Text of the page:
Diabetes: Are you ready to change your habits?

It is estimated that around 350 million individuals worldwide have diabetes. However, millions of others may be undiagnosed as one in every two diabetic adults is usually unaware of their condition.

As diabetes is usually linked to those who are overweight, lack exercise and have unhealthy eating habits; many who have been diagnosed worry that they will have to make drastic changes in order to lead a normal life.

To them, the word “diabetes” may invoke the idea of restrictions, lifestyle changes, excessive control, loss of freedom, deprivation, medication, sadness and more.

However, this is not the case. Many individuals with diabetes need only make small changes in order to see vast improvements in their blood sugar level.

Why should you change?

Although having diabetes may necessitate certain lifestyle changes to control blood sugar levels, it is more important for a person with diabetes open up to the idea of change before diving into it.

It may be best to ask yourself “Why” you should change your habits and “What” would happen if you did.

1. Better organ health

Having a good blood sugar level can help protect your organs and lower the risk of heart disease, stroke, kidney disease, vision problems and nerve problems.

2. Better physical health

Hyperglycaemia (high blood sugar) can cause more hunger or thirst than usual, excessive urination, tiredness and lethargy, frequent infections and blurred vision.

Hypoglycaemia (low blood sugar) meanwhile, can cause sweating, hunger, shaking, dry mouth, dizziness, weakness and headaches.

With good blood sugar control, these symptoms can be alleviated or prevented from occurring altogether.

3. Better emotional health

Excessively low blood sugar readings can cause anxiety and confusion in some individuals while excessively high levels of blood sugar can sometimes worsen depressive symptoms.

A healthy eating plan that helps control your blood sugar levels will help in fostering positive emotions and thus, a healthier and happier you.

How to keep a positive outlook

Diabetes can affect a person’s emotional well-being. Studies have shown those with diabetes are susceptible to negative emotions due to the frustration of managing their condition.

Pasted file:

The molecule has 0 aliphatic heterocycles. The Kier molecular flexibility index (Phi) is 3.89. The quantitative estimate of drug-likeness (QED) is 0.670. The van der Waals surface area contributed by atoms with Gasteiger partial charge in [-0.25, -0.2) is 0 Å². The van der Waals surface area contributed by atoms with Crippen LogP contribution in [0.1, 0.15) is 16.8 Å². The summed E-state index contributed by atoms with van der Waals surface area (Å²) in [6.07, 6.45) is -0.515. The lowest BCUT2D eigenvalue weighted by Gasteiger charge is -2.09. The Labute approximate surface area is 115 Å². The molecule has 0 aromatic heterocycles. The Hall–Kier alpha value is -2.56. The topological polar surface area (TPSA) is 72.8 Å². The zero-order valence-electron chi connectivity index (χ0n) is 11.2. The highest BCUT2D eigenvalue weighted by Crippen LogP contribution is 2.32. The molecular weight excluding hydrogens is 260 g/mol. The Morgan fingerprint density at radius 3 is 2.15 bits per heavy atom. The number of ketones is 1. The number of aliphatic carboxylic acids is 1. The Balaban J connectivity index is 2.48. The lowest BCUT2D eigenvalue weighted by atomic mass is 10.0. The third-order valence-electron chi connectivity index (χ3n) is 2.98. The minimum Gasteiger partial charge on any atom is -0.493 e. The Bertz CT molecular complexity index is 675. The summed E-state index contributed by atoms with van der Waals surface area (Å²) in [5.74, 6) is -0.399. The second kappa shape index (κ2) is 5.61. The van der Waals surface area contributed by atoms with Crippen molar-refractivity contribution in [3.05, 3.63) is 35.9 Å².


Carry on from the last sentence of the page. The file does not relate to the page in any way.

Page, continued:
Truth is, nothing can strip away your happiness unless you allow it to. Eleanor Roosevelt once said, “None can make you feel inferior without your consent”.

If you look at diabetes as something that is life-debilitating and will steal your joy, your whole outlook on life will be that of frustration.

If instead you choose to view your condition as a motivation to be healthier and reach an even better version of yourself, you will discover parts of yourself that you never knew existed.

You will also start taking control of your emotions and learn to view diabetes as a blessing rather than a curse.

It might help you ponder upon the following:

• Now you have a better reason to start taking control of your health.

• Now you can be more careful of what you eat for which your waistline will also thank you.

• Now you can take exercising more seriously. You will also reap the benefits every time you look in the mirror and see a healthier you.

• You will be more mindful of lifestyle habits that not only improve your blood sugar levels but also your overall health.

• You will appreciate every moment and every person in your life even more as you start to value your health and life more.

Are you willing and ready to change?

If you answer “Yes”, figure out what about your lifestyle you are willing to change and slowly change this thought into action.

Being diagnosed with diabetes may seem like a world of never-ending restrictions.

However, the good news is that even a tiny change makes a huge impact on your health.

And remember the food you eat and the physical activity you choose is just as important as how you feel.

If you’re not happy with a certain eating plan or fitness routine, seek help on getting new ideas to tailor these to your health status and most importantly, satisfy yourself physically and emotionally.

This article first appeared in hellodoktor.com and was written in collaboration with Naluri. The Hello Health Group does not provide medical advice, diagnosis or treatment.